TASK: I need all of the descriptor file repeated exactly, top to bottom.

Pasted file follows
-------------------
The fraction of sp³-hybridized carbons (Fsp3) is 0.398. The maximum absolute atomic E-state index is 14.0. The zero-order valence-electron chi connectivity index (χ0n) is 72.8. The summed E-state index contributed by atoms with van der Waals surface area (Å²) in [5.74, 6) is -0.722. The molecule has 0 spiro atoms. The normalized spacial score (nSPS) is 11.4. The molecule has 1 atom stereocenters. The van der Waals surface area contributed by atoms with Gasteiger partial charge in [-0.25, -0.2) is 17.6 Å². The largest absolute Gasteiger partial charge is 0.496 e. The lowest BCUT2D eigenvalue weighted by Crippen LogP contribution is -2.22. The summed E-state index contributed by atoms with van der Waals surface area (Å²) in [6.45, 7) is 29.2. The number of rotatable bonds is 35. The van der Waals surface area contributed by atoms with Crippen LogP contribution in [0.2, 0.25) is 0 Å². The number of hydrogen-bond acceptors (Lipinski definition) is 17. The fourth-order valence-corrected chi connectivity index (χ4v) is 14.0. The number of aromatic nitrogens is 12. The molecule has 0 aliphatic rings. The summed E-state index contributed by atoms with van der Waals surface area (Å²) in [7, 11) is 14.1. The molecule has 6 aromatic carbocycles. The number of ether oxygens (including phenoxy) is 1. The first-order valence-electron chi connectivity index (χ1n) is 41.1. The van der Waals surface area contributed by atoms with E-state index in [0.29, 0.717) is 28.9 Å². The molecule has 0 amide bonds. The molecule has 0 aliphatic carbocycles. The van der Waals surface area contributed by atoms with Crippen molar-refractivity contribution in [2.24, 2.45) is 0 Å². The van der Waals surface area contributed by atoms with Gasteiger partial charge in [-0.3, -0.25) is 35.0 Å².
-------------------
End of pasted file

The fraction of sp³-hybridized carbons (Fsp3) is 0.398. The maximum absolute atomic E-state index is 14.0. The zero-order valence-electron chi connectivity index (χ0n) is 72.8. The summed E-state index contributed by atoms with van der Waals surface area (Å²) in [5.74, 6) is -0.722. The molecule has 0 spiro atoms. The normalized spacial score (nSPS) is 11.4. The molecule has 1 atom stereocenters. The van der Waals surface area contributed by atoms with Gasteiger partial charge in [-0.25, -0.2) is 17.6 Å². The largest absolute Gasteiger partial charge is 0.496 e. The lowest BCUT2D eigenvalue weighted by Crippen LogP contribution is -2.22. The summed E-state index contributed by atoms with van der Waals surface area (Å²) in [6.45, 7) is 29.2. The number of rotatable bonds is 35. The van der Waals surface area contributed by atoms with Crippen LogP contribution in [0.2, 0.25) is 0 Å². The number of hydrogen-bond acceptors (Lipinski definition) is 17. The fourth-order valence-corrected chi connectivity index (χ4v) is 14.0. The number of aromatic nitrogens is 12. The molecule has 0 aliphatic rings. The summed E-state index contributed by atoms with van der Waals surface area (Å²) in [7, 11) is 14.1. The molecule has 6 aromatic carbocycles. The number of ether oxygens (including phenoxy) is 1. The first-order valence-electron chi connectivity index (χ1n) is 41.1. The van der Waals surface area contributed by atoms with E-state index in [0.29, 0.717) is 28.9 Å². The molecule has 0 amide bonds. The molecule has 0 aliphatic carbocycles. The van der Waals surface area contributed by atoms with Crippen molar-refractivity contribution in [2.24, 2.45) is 0 Å². The van der Waals surface area contributed by atoms with Gasteiger partial charge in [-0.3, -0.25) is 35.0 Å².